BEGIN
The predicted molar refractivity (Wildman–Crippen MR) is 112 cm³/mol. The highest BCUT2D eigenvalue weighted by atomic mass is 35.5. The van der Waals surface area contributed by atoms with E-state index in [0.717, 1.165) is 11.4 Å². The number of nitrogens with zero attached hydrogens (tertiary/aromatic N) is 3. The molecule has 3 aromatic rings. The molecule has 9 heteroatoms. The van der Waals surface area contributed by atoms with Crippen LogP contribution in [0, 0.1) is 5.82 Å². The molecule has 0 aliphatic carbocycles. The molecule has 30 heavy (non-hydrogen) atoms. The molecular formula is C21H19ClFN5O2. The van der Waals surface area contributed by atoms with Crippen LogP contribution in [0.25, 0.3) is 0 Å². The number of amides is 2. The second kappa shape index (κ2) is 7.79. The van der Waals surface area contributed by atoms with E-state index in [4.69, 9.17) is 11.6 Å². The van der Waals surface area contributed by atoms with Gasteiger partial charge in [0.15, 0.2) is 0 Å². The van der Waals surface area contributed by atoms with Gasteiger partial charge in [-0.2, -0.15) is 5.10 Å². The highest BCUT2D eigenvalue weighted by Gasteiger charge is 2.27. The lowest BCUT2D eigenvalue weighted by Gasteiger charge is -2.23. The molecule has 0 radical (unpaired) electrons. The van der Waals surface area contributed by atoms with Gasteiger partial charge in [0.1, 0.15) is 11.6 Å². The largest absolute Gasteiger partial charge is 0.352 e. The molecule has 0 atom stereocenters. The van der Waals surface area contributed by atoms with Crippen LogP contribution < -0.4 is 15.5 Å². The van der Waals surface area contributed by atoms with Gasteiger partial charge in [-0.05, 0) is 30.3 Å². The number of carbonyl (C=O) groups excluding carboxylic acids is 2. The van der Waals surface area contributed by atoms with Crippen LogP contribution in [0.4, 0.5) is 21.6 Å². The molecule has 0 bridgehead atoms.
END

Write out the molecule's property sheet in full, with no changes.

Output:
The predicted molar refractivity (Wildman–Crippen MR) is 112 cm³/mol. The highest BCUT2D eigenvalue weighted by atomic mass is 35.5. The van der Waals surface area contributed by atoms with E-state index in [0.717, 1.165) is 11.4 Å². The number of nitrogens with zero attached hydrogens (tertiary/aromatic N) is 3. The molecule has 3 aromatic rings. The molecule has 9 heteroatoms. The van der Waals surface area contributed by atoms with Crippen LogP contribution in [0, 0.1) is 5.82 Å². The molecule has 0 aliphatic carbocycles. The molecule has 30 heavy (non-hydrogen) atoms. The molecular formula is C21H19ClFN5O2. The van der Waals surface area contributed by atoms with Crippen LogP contribution in [0.25, 0.3) is 0 Å². The number of amides is 2. The second kappa shape index (κ2) is 7.79. The van der Waals surface area contributed by atoms with E-state index in [4.69, 9.17) is 11.6 Å². The van der Waals surface area contributed by atoms with Gasteiger partial charge in [0.15, 0.2) is 0 Å². The van der Waals surface area contributed by atoms with Gasteiger partial charge in [-0.2, -0.15) is 5.10 Å². The highest BCUT2D eigenvalue weighted by Gasteiger charge is 2.27. The lowest BCUT2D eigenvalue weighted by Gasteiger charge is -2.23. The molecule has 0 radical (unpaired) electrons. The van der Waals surface area contributed by atoms with Gasteiger partial charge in [0.1, 0.15) is 11.6 Å². The largest absolute Gasteiger partial charge is 0.352 e. The molecule has 0 atom stereocenters. The van der Waals surface area contributed by atoms with Crippen LogP contribution < -0.4 is 15.5 Å². The van der Waals surface area contributed by atoms with Gasteiger partial charge in [-0.05, 0) is 30.3 Å². The number of carbonyl (C=O) groups excluding carboxylic acids is 2. The van der Waals surface area contributed by atoms with Crippen LogP contribution in [0.4, 0.5) is 21.6 Å². The molecule has 0 bridgehead atoms.